This has been a tough year for the Los Alamos National Laboratory. First there was the case of Dr. Wen Ho Lee, who casually downloaded reams of supersensitive U.S. nuclear-weapons data and now claims he was indicted for security violations because of his Chinese ancestry. Then came a blunder by the National Park Service, which lost control of a fire that burned much of the town of Los Alamos, N.M., and came close to causing major damage to the lab complex itself. Then came the uproar over the missing hard drives, two secret computer-memory cartridges whose mysterious reappearance made lab officials the targets of scathing criticism on Capitol Hill. And now another plague: after the fire and the security breakdowns comes the very real possibility of a catastrophic flood.
That, at least, was what Los Alamos officials themselves were saying last week--and rushing to avert. The flood threat was a direct consequence of the Cerro Grande fire, which burned 9,000 acres of lab property and left a dense, water-resistant crust of burned pine needles and pine resin on slopes around Los Alamos. As a result, said Lee McAtee, deputy director of the lab's environmental safety division, the burned-over topsoil will not absorb the torrential downpours that are typical in August, setting up a "very significant" risk of flash flooding in the canyons on the reservation. Now for the scary part: scattered through those canyons are a handful of facilities that house some of the most dangerous substances in creation--plutonium, uranium and a variety of radioactive isotopes.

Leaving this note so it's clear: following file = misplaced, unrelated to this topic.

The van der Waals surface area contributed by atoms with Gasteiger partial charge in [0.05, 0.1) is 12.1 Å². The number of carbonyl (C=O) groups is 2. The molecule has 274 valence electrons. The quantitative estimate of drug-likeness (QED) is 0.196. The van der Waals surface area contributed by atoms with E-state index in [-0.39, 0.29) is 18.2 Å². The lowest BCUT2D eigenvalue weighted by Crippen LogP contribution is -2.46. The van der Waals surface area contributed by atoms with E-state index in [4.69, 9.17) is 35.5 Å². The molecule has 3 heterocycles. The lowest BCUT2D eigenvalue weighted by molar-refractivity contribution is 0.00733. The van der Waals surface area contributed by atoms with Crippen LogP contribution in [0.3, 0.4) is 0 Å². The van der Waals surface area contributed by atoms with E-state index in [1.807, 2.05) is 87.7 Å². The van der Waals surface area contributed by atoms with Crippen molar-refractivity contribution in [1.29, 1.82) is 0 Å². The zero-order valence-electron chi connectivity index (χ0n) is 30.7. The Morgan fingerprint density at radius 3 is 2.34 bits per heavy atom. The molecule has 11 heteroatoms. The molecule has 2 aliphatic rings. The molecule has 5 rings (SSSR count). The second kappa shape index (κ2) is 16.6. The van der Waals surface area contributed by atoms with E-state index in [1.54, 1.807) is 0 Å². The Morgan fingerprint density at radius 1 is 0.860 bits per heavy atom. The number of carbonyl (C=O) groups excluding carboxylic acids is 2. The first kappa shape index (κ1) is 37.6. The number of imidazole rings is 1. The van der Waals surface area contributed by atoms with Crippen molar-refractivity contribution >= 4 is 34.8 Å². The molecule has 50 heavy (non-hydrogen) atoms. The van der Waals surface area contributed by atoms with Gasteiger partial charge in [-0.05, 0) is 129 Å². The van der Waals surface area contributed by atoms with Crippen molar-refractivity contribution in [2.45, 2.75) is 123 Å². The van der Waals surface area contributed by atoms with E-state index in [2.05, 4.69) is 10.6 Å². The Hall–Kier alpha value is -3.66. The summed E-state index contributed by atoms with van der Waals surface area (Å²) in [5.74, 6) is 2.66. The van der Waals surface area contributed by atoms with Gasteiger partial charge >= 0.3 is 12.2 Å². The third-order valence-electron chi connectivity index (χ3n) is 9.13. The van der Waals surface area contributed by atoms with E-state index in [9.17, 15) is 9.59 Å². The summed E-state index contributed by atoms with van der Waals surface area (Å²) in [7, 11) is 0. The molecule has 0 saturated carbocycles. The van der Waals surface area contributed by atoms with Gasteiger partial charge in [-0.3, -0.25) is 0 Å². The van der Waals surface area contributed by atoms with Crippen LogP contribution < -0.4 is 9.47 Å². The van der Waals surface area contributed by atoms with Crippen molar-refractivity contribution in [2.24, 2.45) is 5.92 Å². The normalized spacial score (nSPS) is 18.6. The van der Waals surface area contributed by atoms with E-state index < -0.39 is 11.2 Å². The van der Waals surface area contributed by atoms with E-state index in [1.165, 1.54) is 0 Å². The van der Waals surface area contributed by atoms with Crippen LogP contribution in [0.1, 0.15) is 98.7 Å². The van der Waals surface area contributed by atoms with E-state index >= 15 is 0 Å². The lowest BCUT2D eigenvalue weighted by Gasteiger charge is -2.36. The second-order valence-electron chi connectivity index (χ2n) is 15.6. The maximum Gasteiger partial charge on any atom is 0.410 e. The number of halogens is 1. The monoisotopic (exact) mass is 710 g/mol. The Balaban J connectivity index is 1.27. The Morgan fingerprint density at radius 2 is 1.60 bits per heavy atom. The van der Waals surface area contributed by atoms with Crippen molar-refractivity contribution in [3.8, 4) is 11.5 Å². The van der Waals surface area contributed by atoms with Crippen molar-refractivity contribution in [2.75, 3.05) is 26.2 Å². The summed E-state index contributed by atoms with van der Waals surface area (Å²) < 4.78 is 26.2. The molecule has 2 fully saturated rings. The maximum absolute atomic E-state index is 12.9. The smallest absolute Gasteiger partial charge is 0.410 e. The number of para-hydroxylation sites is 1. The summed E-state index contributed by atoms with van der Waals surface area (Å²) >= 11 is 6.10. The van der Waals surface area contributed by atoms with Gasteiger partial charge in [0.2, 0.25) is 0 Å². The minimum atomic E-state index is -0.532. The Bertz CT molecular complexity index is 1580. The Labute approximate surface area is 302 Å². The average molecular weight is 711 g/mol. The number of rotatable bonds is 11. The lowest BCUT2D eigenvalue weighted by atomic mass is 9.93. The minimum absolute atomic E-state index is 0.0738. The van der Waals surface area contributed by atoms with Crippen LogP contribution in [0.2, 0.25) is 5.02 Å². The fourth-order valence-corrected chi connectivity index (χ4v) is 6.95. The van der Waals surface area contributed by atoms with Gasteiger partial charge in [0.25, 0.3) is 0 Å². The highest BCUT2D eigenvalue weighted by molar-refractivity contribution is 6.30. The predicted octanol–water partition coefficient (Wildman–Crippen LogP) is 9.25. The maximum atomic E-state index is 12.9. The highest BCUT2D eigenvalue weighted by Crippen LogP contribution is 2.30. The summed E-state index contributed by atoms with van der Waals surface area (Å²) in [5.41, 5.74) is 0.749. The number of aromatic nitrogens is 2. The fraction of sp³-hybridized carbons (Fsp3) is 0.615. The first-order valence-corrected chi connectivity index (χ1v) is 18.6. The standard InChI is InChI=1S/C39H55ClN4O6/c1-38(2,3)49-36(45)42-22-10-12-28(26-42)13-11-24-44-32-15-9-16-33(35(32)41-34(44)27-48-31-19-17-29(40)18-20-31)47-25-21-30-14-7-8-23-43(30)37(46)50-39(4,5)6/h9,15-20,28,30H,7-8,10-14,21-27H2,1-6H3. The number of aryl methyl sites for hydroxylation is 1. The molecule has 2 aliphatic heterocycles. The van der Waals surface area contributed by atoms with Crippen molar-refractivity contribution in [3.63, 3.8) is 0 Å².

The worst-case scenario would be a flood that ripped through a lab building and washed uranium or plutonium downstream--a trail of lethally radioactive pollution that could spread for many miles. Ground zero in this scenario is Technical Area 18, a complex of three rectangular buildings, called kivas, in which U.S. scientists have experimented with plutonium and uranium for more than 50 years. Kiva 1, which was scorched by the wildfire last May, is the most directly endangered. As of last week, almost all of the nuclear material had been removed from it and the building was surrounded with a five-foot wall of steel plates bolted to pilings in the canyon floor. If a flood did come, lab officials said, this barrier would deflect logs or boulders that could breach the kiva's walls. Meanwhile, the Army Corps of Engineers has begun work on a 70-foot concrete dam across the canyon where TA-18 is located. The dam should be finished by mid-August and will cost $7 million. Considering the alternative, that looks like a bargain.